WASHINGTON, D.C. – Michigan farmers who had not yet completed their applications for trade assistance under the USDA’s Market Facilitation Program (MFP) prior to the ongoing government shutdown can, perhaps, breathe a little easier.
In light of the ongoing government shutdown, U.S. Secretary of Agriculture Sonny Perdue announced Tuesday an extension of the Jan. 15, 2019 deadline for agricultural producers to apply for payments under MFP as provided by the trade mitigation program administered by the USDA.
Since the lapse in federal funding caused the closure of USDA Farm Service Agency (FSA) offices at the end of business on Dec. 28, 2018, farmers have been unable to apply for the program.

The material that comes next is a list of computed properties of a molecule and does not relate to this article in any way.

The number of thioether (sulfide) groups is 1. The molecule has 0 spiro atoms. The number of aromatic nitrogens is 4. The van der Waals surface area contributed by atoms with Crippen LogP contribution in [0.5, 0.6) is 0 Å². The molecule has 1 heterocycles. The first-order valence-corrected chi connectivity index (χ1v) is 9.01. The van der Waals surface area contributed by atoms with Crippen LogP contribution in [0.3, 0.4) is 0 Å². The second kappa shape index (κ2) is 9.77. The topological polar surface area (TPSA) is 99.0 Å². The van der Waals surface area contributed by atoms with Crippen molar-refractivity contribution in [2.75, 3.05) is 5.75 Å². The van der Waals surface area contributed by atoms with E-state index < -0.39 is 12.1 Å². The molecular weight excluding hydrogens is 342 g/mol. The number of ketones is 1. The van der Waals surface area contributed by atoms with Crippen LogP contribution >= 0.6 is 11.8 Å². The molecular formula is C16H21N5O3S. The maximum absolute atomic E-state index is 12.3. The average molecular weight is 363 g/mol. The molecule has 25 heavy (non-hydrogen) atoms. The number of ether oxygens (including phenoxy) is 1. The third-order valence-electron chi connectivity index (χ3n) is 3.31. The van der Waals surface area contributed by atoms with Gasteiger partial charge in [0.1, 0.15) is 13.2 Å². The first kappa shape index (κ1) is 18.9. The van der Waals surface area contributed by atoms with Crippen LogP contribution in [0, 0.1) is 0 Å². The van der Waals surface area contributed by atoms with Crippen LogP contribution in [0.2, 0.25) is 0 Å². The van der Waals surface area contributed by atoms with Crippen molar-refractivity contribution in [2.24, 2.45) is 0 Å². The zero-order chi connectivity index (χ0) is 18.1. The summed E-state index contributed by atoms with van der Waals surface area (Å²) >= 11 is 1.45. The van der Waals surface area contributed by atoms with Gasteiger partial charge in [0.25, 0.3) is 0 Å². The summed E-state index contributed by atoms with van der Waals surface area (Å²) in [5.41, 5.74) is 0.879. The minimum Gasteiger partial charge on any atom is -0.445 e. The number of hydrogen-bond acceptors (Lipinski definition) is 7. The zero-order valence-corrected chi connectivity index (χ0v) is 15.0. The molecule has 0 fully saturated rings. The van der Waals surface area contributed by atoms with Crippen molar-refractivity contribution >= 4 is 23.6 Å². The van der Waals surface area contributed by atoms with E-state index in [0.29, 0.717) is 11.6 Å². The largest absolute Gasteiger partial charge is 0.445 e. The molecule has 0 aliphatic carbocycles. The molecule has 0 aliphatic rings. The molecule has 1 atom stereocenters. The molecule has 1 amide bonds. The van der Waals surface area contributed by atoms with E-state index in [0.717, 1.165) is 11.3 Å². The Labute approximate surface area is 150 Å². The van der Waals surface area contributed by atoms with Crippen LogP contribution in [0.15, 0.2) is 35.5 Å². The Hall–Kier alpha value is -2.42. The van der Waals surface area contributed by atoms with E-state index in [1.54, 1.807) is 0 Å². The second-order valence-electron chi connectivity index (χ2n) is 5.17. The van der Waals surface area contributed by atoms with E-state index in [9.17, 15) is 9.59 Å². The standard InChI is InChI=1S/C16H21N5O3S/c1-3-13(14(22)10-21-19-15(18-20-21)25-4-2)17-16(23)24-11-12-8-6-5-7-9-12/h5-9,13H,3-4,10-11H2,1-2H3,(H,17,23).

“We will extend the application deadline for a period of time equal to the number of business days FSA offices were closed, once the government shutdown ends,” Perdue said in a statement. “Farmers who have already applied for the program and certified their 2018 production have continued to receive payments.”
The MFP, designed to assist farmers impacted by unjustified retaliatory tariffs from foreign nations, has been making payments directly to farmers who have suffered trade damage. Perdue said USDA had kept county FSA offices open as long as possible to assist farmers in completing the MFP application, but had to close them when funding ran out.
“I continue to urge members of Congress to redouble their efforts to pass an appropriations bill that President Trump will sign and end the lapse in funding so that we may again provide full services to our farmers,” Perdue said.